Under conditions Nea Dimokratia (ND). And not PASOK, my fear is they will help SYRIZA in a coalition. POTAMI, like I wrote, it is absolute unclear what they want. But I am no Greek citizen.

    BUT I will NEVER vote again SP (Socialist Party Netherlands) because the party is related to SYRYZA. Like iGlinavos I am deeply disappointed in SYRIZA. And I don’t know what bunch of idiots is hidden in that Dutch party.


  2. Copy of post “Escape from Catch-22” on my blog:


    With reference to comments on the V. blog…
    iGlinavos> Yani, your stance at this election makes no sense. Why don’t you tell us who you are?
    Dean P.> If Yanis is not running how could you say that his stance on the election makes no sense?

    The core problem with the erratic Messiah (now “on leave” since Danae called him to order) is that he believes it’s possible to be half pregnant. He wants to be “in” the eurozone while at the same time rejecting its underlying fundamental philosophy of disciplin in the common interest.

    The whole dispute with Schäuble is now clarified by a text published 2015-Aug-12, reporting on the meeting Schäuble-Varoufakis-Galbraith on 2015-Jun-08
    The Future of Europe (guest contribution by James Galbraith in Süddeutsche Zeitung)

    The so-called “Schäuble plan” (vehemently rejected by Varoufakis and Galbraith) is in fact the logic of the core Treaties of the Eurozone (ratified by all members of the eurozone, including Greece), namely:
    * The Stability & Growth Pact (1998/1999)
    * The European Fiscal Compact (2012)

    So there is disagreement on the “future” of Europe; do we move forward (flexibly interpreting and fine-tuning the treaties) or back (dumping them altogether)? Note that Varoufakis and Galbraith (son) are professors of economic theory in the anglosaxon sphere of high-tech financial capitalism. Schäuble has many years practical experience as key minister of Europe’s leading economy with a well-documented tradition of “social capitalism”.

    I’m also surprised that Varoufakis and Galbraith, while working on their growth plan, were seemingly unaware of the available in-depth and concrete studies by McKinsey and Roland Berger (see my yesterday’s post).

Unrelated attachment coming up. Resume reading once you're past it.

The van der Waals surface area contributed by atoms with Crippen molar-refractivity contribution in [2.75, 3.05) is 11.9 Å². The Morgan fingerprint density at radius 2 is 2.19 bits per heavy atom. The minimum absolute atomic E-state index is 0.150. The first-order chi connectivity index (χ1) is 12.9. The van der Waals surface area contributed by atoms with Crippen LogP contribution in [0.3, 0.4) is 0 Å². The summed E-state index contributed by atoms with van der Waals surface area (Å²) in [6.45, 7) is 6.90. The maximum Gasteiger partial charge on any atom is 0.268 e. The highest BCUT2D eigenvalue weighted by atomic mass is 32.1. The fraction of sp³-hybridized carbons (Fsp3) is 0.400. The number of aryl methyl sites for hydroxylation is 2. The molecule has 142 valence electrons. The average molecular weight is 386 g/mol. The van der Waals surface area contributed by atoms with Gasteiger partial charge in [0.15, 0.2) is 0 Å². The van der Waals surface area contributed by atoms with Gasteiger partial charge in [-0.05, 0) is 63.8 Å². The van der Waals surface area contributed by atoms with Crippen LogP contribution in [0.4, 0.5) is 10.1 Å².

Now, what’s done is done. There is a way out from the catch-22. See for instance:
    Stop Dreaming (guest contribution by Michael Hüther in Süddeutsche Zeitung)

    (End quote)


    • mikenetherlands says:

      Why should we pay attention to Yanis and Dean anymore? Yanis is in a one-way street and predicting the end of the world, and by Dean is everything exploding. The head of Schauble is exploding, now the Greek party’s are exploding. The next time Greece is exploding I suppost.

      Yanis stance on the election makes no sense. Indeed, there is a way out for Greece. Stop talking and talking and choose a competent government. And don’t start a referendum or an election every month.


      • mikenetherlands says:

        By the way, my advice to Yanis, start a biological vineyard, stop giving interviews, readings etc., shut down that blog, and kick your so called friends out of the door.

        Most of them are profiteers, I know the academic world, at the funeral of my father there where more than 1000 people, police for the traffic, exactly one visited my mother afterwards.
        Believe me, you can have a nice life without all that political nonsens. I think that, as things stand for Yanis, the only sensible thing he can do is to start compleet new and different life.


      • mike> Why should we pay attention to Yanis and Dean anymore?

        For the fun.

        Or no… one can’t really talk about Greece’s difficulties in terms of “fun”. Let’s say that it is intellectually challenging to think about the issues and about the various opinions of politicians and economists that, undoubtedly, try the best they can to come up with viable approaches to get out of this horrible mess with fifty-plus percent of youth unemployment (not only in Greece… in southern Italy it is just as bad and in Spain nearly so).

        mike> Yanis is in a one-way street and predicting the end of the world

        He is just wrong in subtle ways, by proposing to cure the symptoms with remedies that in the long run aggravate the disease even more. His “Modest Proposal” is neokeynesian Varounomics in disguise (re Varounomics, cfr an earlier post on my blog).

        mike> The head of Schauble is exploding

        I don’t think so. He can take a lot of flak without losing his calm.

        Everybody agrees that Germany is Europe’s strongest economy. Then why don’t we examine how the Germans got there, why don’t we listen to their advice and follow their example, instead of endlessly arguing how wrong, wicked and cruel they are.